Duncan: Authenticity, you say, is the gold standard for today’s leaders. And you emphasize that authentic leaders are characterized by truth-telling, transparency, and trust. What has occurred in the workplace (and in society at large) to make these things so attractive compared to leadership qualities emphasized in the past?
George: The command-and-control style of leadership practiced by many Baby Boomer leaders won’t work today, as people want to work only for and learn from leaders who are authentic and who are more interested in enabling their teammates to reach their full potential than they are in promoting themselves.
Authentic leaders lead with their hearts as well as their heads. They build trust by caring for people and organizing them into their Sweet Spot where they are highly motivated and can use their greatest strengths. Then they align them around the organization’s purpose, challenging them to perform their best, and helping them be successful.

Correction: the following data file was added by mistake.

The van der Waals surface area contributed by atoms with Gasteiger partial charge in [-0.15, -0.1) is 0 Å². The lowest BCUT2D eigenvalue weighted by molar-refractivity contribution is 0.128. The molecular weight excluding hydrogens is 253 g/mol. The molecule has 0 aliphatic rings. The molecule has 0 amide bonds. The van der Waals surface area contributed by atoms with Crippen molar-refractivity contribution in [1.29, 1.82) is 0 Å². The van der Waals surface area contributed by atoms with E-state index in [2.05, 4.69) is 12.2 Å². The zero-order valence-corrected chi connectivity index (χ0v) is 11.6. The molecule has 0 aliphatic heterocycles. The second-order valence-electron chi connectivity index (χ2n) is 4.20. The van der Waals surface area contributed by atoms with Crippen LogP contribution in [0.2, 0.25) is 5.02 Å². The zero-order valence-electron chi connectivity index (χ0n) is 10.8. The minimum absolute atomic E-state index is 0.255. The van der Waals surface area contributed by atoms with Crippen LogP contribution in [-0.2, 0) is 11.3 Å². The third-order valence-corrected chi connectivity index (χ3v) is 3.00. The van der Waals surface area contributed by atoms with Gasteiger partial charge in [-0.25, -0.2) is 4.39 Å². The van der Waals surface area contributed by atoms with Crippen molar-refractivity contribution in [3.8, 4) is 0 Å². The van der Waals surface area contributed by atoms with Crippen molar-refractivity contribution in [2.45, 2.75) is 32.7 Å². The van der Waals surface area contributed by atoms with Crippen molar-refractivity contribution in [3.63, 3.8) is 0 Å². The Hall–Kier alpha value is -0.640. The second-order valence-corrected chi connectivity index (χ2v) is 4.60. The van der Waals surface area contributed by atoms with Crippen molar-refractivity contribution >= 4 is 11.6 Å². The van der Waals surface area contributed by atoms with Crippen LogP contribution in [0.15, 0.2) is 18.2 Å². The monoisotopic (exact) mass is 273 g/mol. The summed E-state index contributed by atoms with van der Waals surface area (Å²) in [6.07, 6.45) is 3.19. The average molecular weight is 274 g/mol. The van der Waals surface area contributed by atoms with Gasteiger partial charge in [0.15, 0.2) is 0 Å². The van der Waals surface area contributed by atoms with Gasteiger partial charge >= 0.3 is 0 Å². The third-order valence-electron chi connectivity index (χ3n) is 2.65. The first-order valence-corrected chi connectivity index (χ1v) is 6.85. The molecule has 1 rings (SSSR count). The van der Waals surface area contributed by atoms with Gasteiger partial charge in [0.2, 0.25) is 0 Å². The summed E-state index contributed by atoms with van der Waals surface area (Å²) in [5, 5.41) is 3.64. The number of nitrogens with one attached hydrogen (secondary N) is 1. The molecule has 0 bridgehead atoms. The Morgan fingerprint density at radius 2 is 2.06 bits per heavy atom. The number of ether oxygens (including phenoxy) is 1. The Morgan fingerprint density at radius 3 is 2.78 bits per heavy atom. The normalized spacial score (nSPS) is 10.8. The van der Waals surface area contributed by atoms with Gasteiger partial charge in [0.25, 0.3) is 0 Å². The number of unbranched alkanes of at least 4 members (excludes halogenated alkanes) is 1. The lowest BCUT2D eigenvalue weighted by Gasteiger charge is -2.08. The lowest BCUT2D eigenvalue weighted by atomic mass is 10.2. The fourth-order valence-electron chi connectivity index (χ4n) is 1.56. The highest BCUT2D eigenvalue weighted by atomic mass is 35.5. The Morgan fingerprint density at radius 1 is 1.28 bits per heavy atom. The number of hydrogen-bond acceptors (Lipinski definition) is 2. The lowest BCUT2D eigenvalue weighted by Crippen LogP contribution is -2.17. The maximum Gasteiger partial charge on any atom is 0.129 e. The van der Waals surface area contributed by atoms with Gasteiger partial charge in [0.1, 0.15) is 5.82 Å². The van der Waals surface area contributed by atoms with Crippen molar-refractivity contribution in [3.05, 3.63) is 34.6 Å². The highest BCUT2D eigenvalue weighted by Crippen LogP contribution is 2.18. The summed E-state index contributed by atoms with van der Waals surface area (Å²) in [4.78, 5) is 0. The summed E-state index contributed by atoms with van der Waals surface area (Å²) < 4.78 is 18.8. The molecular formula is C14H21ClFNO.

Duncan: How do severe challenges shape a person’s leadership?
George: All our research has shown that challenging times—which we label as crucibles—shape leaders in profound ways as they learn who they are at their core and discover their True North.
In my case, my leadership was shaped by losing seven elections in a row in high school and college, followed by the deaths of my mother and my fiancée in my mid-20s. These events caused me to think deeply about my leadership and what is truly important in my life.
Duncan: What sort of vulnerabilities or blind spots influence some leaders to lose their way?
George: Leaders like Mark Zuckerberg (Facebook) and Elizabeth Holmes (Theranos) who have not discovered their True North are prone to swim in chaos because they are not grounded in their values and a deeper sense of purpose. They are so eager for money, fame, and power that they fall into the trap of measuring themselves by the world’s adulation. When that is your goal, you can never get enough (as Elon Musk is learning), and you learn that these metrics of success lead to a hollowness within.